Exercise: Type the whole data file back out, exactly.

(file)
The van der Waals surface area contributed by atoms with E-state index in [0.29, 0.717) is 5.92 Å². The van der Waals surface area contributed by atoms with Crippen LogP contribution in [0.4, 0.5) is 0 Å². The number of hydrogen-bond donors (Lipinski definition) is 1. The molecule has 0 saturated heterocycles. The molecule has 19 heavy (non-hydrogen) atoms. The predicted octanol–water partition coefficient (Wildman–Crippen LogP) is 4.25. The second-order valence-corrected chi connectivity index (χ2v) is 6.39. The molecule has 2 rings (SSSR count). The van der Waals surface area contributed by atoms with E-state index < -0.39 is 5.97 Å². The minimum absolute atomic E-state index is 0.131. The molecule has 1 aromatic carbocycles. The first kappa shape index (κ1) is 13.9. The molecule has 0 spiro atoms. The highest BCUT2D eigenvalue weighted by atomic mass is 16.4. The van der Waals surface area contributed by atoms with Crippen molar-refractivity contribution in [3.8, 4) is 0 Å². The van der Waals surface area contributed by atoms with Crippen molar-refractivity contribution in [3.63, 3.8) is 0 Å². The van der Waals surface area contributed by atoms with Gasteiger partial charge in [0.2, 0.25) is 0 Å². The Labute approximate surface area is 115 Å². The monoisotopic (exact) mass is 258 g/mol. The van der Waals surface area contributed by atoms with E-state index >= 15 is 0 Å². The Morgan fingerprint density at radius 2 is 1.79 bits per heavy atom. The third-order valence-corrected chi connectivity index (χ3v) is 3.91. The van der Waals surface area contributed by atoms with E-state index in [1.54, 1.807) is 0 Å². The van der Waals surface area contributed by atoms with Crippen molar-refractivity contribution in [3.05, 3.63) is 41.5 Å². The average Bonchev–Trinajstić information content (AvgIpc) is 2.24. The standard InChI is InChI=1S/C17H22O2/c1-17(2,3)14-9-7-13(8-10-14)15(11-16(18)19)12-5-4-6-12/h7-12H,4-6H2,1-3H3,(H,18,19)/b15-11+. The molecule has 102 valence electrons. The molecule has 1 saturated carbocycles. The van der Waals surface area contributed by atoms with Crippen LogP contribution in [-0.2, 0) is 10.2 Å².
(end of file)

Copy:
The van der Waals surface area contributed by atoms with E-state index in [0.29, 0.717) is 5.92 Å². The van der Waals surface area contributed by atoms with Crippen LogP contribution in [0.4, 0.5) is 0 Å². The number of hydrogen-bond donors (Lipinski definition) is 1. The molecule has 0 saturated heterocycles. The molecule has 19 heavy (non-hydrogen) atoms. The predicted octanol–water partition coefficient (Wildman–Crippen LogP) is 4.25. The second-order valence-corrected chi connectivity index (χ2v) is 6.39. The molecule has 2 rings (SSSR count). The van der Waals surface area contributed by atoms with E-state index < -0.39 is 5.97 Å². The minimum absolute atomic E-state index is 0.131. The molecule has 1 aromatic carbocycles. The first kappa shape index (κ1) is 13.9. The molecule has 0 spiro atoms. The highest BCUT2D eigenvalue weighted by atomic mass is 16.4. The van der Waals surface area contributed by atoms with Crippen molar-refractivity contribution in [3.8, 4) is 0 Å². The van der Waals surface area contributed by atoms with Crippen molar-refractivity contribution in [3.63, 3.8) is 0 Å². The van der Waals surface area contributed by atoms with Gasteiger partial charge in [0.2, 0.25) is 0 Å². The Labute approximate surface area is 115 Å². The monoisotopic (exact) mass is 258 g/mol. The van der Waals surface area contributed by atoms with E-state index >= 15 is 0 Å². The Morgan fingerprint density at radius 2 is 1.79 bits per heavy atom. The third-order valence-corrected chi connectivity index (χ3v) is 3.91. The van der Waals surface area contributed by atoms with E-state index in [1.54, 1.807) is 0 Å². The van der Waals surface area contributed by atoms with Crippen molar-refractivity contribution in [3.05, 3.63) is 41.5 Å². The average Bonchev–Trinajstić information content (AvgIpc) is 2.24. The standard InChI is InChI=1S/C17H22O2/c1-17(2,3)14-9-7-13(8-10-14)15(11-16(18)19)12-5-4-6-12/h7-12H,4-6H2,1-3H3,(H,18,19)/b15-11+. The molecule has 102 valence electrons. The molecule has 1 saturated carbocycles. The van der Waals surface area contributed by atoms with Crippen LogP contribution in [-0.2, 0) is 10.2 Å².